Lonely Planet's Best in Travel: top 10 regions for 2012

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When people talk about the best places to travel, it's often all about a city or a country. But if you forget to think regionally you could miss some of the world's best travel spots. Here are Lonely Planet's picks of the regions to put on your map from Best in Travel 2012. Chosen by a panel of Lonely Planet experts, they've been written up by Lonely Planet authors to give you that most contagious of ailments: the travel bug.

1. Coastal Wales

What a wonderful thing: to walk the entire length of a country’s coastline, to trace its every nook, cranny, cliff-face, indent and estuary. How better to truly appreciate the shape – and soul – of a nation? Well, in 2012 Wales will become the only country in the world where you can do just that. Due for completion in May, the All Wales Coast Path (AWCP) will squiggle continuously from Chepstow in the south to near Queensferry in the north – via dramatic serrations, sandy bays and domineering castles – making 1377km of shore accessible. Much of it is already in place, including the spectacular Pembrokeshire coast (a national trail since 1970); a new section from Llanmadoc to Port Eynon, passing Rhossili (one of the UK’s best beaches); and the Isle of Anglesey Coast Path, waving to royals-in-residence Prince Wills and Kate on the way. - Sarah Baxter

2.La Ruta Maya, Central America

Where did the original Maya come from? Why did they disappear? No one really knows. But we do know that in medicine, mathematics and astronomy, the ancient Maya of Central America were galaxies ahead of the Old World. They aligned their temples to form patterns with the stars and created a complex 13-month lunar calendar. This calendar is at the centre of 2012’s end-of-the-world prophecies. Archaeologists have long known that 21 December 2012 marks the end of the Mayan calendar’s ‘Long Count’ (or 13th baktun) and the date is largely ignored by the modern Maya tribe. But 24/7 news, Hollywood movies and apocalyptic blogs have spawned some serious doomsday hype, though others say the date heralds a positive new era of human consciousness. Whatever your view, all this ‘Maya Mania’ makes 2012 the ultimate year to check out the most mysterious ruins on earth. More of a universe than a region, La Ruta Maya (the Mayan Route) spans the Yucatán Peninsula and Chiapas in Mexico, plus Belize, Guatemala and Honduras. - Dan Savery Raz

3. Northern Kenya

For most visitors to Kenya the northern half of the country may as well not even exist, yet few other regions of Africa offer such extraordinary variety. This is a land of vast shattered lava deserts, camel herders walking their animals to hidden oases, fog-shrouded mountains populated by giant-tusked elephants, barren islands crawling with dinosaur-like reptiles, acacia woodlands teeming with wildlife and the jade waters of stunning Lake Turkana. It is also an area of unforgettable adventure. Anyone venturing here should be prepared to challenge themselves against appalling roads, brain-melting heat, primitive food and accommodation, and vast distances to be travelled. So why is 2012 the year to go? A massive road construction project is underway throughout many parts of Northern Kenya. So if you wish to experience one of Africa’s greatest adventures in all its dusty and pot-holed glory - before the region is connected to the heart of Kenya - 2012 might be your last chance. - Stuart Butler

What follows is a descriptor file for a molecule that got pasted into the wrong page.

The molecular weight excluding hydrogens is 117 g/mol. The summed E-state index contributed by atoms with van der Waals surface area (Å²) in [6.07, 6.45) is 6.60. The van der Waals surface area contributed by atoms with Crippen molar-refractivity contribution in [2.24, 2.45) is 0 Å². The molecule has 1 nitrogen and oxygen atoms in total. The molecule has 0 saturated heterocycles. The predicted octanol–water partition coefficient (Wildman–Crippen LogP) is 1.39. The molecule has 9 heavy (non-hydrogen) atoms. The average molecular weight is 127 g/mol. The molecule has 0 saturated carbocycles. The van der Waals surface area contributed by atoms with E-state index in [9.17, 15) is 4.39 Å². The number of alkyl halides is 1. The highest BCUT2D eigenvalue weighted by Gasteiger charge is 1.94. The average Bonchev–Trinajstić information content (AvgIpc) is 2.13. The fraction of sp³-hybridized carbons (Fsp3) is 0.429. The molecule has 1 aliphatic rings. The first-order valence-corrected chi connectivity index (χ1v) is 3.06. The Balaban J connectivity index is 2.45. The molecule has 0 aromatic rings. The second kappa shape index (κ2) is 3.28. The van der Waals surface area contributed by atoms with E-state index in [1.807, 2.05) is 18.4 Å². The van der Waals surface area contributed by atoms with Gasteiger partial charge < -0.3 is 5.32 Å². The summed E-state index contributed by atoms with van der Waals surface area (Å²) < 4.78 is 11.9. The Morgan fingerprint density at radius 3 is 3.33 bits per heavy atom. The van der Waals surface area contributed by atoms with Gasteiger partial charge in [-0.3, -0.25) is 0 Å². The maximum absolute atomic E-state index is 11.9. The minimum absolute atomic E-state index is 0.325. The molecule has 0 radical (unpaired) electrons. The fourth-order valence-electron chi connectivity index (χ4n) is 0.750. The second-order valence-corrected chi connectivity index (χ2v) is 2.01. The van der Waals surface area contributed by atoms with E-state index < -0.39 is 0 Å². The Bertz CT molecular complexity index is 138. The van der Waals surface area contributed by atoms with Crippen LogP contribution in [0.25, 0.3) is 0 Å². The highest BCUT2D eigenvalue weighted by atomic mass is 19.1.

4. Arunachal Pradesh, India

‘Shangri-La is a mystical, harmonious valley’, or so goes the description in James Hilton’s 1933 novel, Lost Horizon. Hilton went on to describe a Garden of Eden on Earth: a land of milk and honey in a hidden Himalayan valley, where nobody grew old or ugly. Over the years there’s been no shortage of contenders for the title of ‘Lost Shangri-La’, but now there’s a new kid on the block: Arunachal Pradesh. Sitting exactly where India collides with Bhutan, Tibet and Burma, it’s an ethnic, biological and geographical explosion of peoples, cultures, climates and landscapes – and is one of Asia’s last great unknowns. - Stuart Butler

5. Hvar, Croatia

Image by Jeremy Vandel

Come high summer, there’s no cooler place in Croatia to get your groove on than Hvar Town on its namesake island. Fabulous suntanned bodies flock to this drop-dead gorgeous spot for round-the-clock fun. Think après-beach parties as the sun dips below the Adriatic horizon, full-moon shindigs and designer cocktails sipped seaside to fresh DJ-spun tunes. Croatia’s party island really is as hot as the marble of the old town when the noon sun beats down. Best of all, on this Mediterranean flyspeck you can still get away from pulsating nightlife. For island bliss unmarred by glitz and bling, get into your birthday suit on the Pakleni Islands just offshore and – bikinis back on – explore the island’s coastline and dreamy interior, with its endless fields of lavender, stretching sea vistas, towering peaks, scenic canyons and abandoned hamlets - Anja Mutic